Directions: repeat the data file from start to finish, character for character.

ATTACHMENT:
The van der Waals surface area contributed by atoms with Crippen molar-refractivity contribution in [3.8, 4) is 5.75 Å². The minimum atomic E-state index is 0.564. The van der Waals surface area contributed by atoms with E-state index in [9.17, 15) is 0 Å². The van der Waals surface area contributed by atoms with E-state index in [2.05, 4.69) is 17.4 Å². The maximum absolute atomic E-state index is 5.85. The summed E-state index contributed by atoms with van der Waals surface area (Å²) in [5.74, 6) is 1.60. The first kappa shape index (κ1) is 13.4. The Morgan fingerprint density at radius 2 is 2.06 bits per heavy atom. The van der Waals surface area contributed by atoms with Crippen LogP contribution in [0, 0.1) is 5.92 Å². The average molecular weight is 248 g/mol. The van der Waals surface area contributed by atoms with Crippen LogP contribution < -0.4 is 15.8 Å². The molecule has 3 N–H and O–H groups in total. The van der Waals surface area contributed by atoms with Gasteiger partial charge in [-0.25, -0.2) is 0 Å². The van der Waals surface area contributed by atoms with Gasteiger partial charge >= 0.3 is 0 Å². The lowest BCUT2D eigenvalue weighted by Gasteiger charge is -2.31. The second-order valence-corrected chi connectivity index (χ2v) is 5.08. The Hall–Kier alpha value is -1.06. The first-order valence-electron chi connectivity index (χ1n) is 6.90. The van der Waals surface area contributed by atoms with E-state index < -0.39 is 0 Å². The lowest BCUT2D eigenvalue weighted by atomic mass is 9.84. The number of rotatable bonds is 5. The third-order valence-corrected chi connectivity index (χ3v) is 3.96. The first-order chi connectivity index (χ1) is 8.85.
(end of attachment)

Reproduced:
The van der Waals surface area contributed by atoms with Crippen molar-refractivity contribution in [3.8, 4) is 5.75 Å². The minimum atomic E-state index is 0.564. The van der Waals surface area contributed by atoms with E-state index in [9.17, 15) is 0 Å². The van der Waals surface area contributed by atoms with E-state index in [2.05, 4.69) is 17.4 Å². The maximum absolute atomic E-state index is 5.85. The summed E-state index contributed by atoms with van der Waals surface area (Å²) in [5.74, 6) is 1.60. The first kappa shape index (κ1) is 13.4. The Morgan fingerprint density at radius 2 is 2.06 bits per heavy atom. The van der Waals surface area contributed by atoms with Crippen LogP contribution in [0, 0.1) is 5.92 Å². The average molecular weight is 248 g/mol. The van der Waals surface area contributed by atoms with Crippen LogP contribution < -0.4 is 15.8 Å². The molecule has 3 N–H and O–H groups in total. The van der Waals surface area contributed by atoms with Gasteiger partial charge in [-0.25, -0.2) is 0 Å². The van der Waals surface area contributed by atoms with Gasteiger partial charge >= 0.3 is 0 Å². The lowest BCUT2D eigenvalue weighted by Gasteiger charge is -2.31. The second-order valence-corrected chi connectivity index (χ2v) is 5.08. The Hall–Kier alpha value is -1.06. The first-order valence-electron chi connectivity index (χ1n) is 6.90. The van der Waals surface area contributed by atoms with E-state index < -0.39 is 0 Å². The lowest BCUT2D eigenvalue weighted by atomic mass is 9.84. The number of rotatable bonds is 5. The third-order valence-corrected chi connectivity index (χ3v) is 3.96. The first-order chi connectivity index (χ1) is 8.85.